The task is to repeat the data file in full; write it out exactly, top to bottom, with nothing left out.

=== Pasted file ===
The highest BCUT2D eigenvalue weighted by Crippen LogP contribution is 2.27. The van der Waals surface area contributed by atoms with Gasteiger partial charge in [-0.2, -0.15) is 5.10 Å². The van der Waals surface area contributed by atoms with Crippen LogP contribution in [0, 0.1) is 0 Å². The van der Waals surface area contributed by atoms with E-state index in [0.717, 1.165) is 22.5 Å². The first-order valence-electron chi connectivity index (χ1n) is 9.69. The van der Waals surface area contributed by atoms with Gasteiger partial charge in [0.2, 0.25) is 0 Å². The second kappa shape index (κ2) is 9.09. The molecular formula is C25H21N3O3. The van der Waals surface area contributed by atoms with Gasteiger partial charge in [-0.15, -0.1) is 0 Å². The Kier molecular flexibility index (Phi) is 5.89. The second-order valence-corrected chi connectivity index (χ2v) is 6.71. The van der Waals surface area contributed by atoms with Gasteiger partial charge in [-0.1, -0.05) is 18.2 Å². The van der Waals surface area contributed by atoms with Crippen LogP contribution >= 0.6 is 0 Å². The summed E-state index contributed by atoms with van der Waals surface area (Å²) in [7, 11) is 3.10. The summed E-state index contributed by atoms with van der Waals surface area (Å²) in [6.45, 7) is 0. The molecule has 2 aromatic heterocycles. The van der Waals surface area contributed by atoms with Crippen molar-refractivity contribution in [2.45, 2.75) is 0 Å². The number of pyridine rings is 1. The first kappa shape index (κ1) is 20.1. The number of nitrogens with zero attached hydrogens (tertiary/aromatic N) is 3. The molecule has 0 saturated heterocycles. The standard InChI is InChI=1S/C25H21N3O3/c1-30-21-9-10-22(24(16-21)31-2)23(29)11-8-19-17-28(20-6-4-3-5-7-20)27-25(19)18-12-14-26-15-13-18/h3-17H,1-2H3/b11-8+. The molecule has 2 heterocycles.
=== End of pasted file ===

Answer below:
The highest BCUT2D eigenvalue weighted by Crippen LogP contribution is 2.27. The van der Waals surface area contributed by atoms with Gasteiger partial charge in [-0.2, -0.15) is 5.10 Å². The van der Waals surface area contributed by atoms with Crippen LogP contribution in [0, 0.1) is 0 Å². The van der Waals surface area contributed by atoms with E-state index in [0.717, 1.165) is 22.5 Å². The first-order valence-electron chi connectivity index (χ1n) is 9.69. The van der Waals surface area contributed by atoms with Gasteiger partial charge in [0.2, 0.25) is 0 Å². The second kappa shape index (κ2) is 9.09. The molecular formula is C25H21N3O3. The van der Waals surface area contributed by atoms with Gasteiger partial charge in [-0.15, -0.1) is 0 Å². The Kier molecular flexibility index (Phi) is 5.89. The second-order valence-corrected chi connectivity index (χ2v) is 6.71. The van der Waals surface area contributed by atoms with Gasteiger partial charge in [-0.1, -0.05) is 18.2 Å². The van der Waals surface area contributed by atoms with Crippen LogP contribution >= 0.6 is 0 Å². The summed E-state index contributed by atoms with van der Waals surface area (Å²) in [7, 11) is 3.10. The summed E-state index contributed by atoms with van der Waals surface area (Å²) in [6.45, 7) is 0. The molecule has 2 aromatic heterocycles. The van der Waals surface area contributed by atoms with Crippen molar-refractivity contribution in [2.45, 2.75) is 0 Å². The number of pyridine rings is 1. The first kappa shape index (κ1) is 20.1. The number of nitrogens with zero attached hydrogens (tertiary/aromatic N) is 3. The molecule has 0 saturated heterocycles. The standard InChI is InChI=1S/C25H21N3O3/c1-30-21-9-10-22(24(16-21)31-2)23(29)11-8-19-17-28(20-6-4-3-5-7-20)27-25(19)18-12-14-26-15-13-18/h3-17H,1-2H3/b11-8+. The molecule has 2 heterocycles.